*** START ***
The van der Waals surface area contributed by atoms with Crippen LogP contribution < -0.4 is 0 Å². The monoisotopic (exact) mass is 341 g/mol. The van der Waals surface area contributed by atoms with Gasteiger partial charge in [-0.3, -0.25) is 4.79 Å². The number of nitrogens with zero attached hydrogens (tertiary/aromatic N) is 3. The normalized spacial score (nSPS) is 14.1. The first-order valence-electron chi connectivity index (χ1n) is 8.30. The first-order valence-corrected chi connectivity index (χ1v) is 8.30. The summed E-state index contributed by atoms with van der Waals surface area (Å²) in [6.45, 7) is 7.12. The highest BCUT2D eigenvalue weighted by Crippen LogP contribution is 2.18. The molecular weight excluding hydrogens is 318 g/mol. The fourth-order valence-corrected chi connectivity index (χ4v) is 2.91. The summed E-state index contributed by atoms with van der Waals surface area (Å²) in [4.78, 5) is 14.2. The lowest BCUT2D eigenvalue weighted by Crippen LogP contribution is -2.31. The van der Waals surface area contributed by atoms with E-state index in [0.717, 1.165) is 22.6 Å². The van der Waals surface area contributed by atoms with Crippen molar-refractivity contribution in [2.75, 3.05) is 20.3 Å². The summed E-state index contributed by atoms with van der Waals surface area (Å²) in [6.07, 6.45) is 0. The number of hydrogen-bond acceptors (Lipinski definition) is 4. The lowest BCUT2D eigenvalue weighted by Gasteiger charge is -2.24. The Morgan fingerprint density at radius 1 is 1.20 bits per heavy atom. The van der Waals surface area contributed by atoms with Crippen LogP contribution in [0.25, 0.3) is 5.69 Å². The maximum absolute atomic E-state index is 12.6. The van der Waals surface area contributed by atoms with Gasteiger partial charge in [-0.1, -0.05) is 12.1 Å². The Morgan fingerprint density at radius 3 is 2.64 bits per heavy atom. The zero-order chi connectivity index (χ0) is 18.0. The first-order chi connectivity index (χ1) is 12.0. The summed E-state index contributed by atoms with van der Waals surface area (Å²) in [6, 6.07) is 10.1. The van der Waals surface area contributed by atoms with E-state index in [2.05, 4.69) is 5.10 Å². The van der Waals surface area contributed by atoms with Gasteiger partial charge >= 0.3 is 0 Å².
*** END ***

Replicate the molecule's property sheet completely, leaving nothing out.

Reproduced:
The van der Waals surface area contributed by atoms with Crippen LogP contribution < -0.4 is 0 Å². The monoisotopic (exact) mass is 341 g/mol. The van der Waals surface area contributed by atoms with Gasteiger partial charge in [-0.3, -0.25) is 4.79 Å². The number of nitrogens with zero attached hydrogens (tertiary/aromatic N) is 3. The normalized spacial score (nSPS) is 14.1. The first-order valence-electron chi connectivity index (χ1n) is 8.30. The first-order valence-corrected chi connectivity index (χ1v) is 8.30. The summed E-state index contributed by atoms with van der Waals surface area (Å²) in [6.45, 7) is 7.12. The highest BCUT2D eigenvalue weighted by Crippen LogP contribution is 2.18. The molecular weight excluding hydrogens is 318 g/mol. The fourth-order valence-corrected chi connectivity index (χ4v) is 2.91. The summed E-state index contributed by atoms with van der Waals surface area (Å²) in [4.78, 5) is 14.2. The lowest BCUT2D eigenvalue weighted by Crippen LogP contribution is -2.31. The van der Waals surface area contributed by atoms with E-state index in [0.717, 1.165) is 22.6 Å². The van der Waals surface area contributed by atoms with Crippen molar-refractivity contribution in [2.75, 3.05) is 20.3 Å². The summed E-state index contributed by atoms with van der Waals surface area (Å²) in [6.07, 6.45) is 0. The number of hydrogen-bond acceptors (Lipinski definition) is 4. The lowest BCUT2D eigenvalue weighted by Gasteiger charge is -2.24. The Morgan fingerprint density at radius 1 is 1.20 bits per heavy atom. The van der Waals surface area contributed by atoms with Crippen LogP contribution in [0.25, 0.3) is 5.69 Å². The maximum absolute atomic E-state index is 12.6. The van der Waals surface area contributed by atoms with Gasteiger partial charge in [-0.1, -0.05) is 12.1 Å². The Morgan fingerprint density at radius 3 is 2.64 bits per heavy atom. The zero-order chi connectivity index (χ0) is 18.0. The first-order chi connectivity index (χ1) is 12.0. The summed E-state index contributed by atoms with van der Waals surface area (Å²) in [6, 6.07) is 10.1. The van der Waals surface area contributed by atoms with E-state index in [2.05, 4.69) is 5.10 Å². The van der Waals surface area contributed by atoms with Gasteiger partial charge >= 0.3 is 0 Å².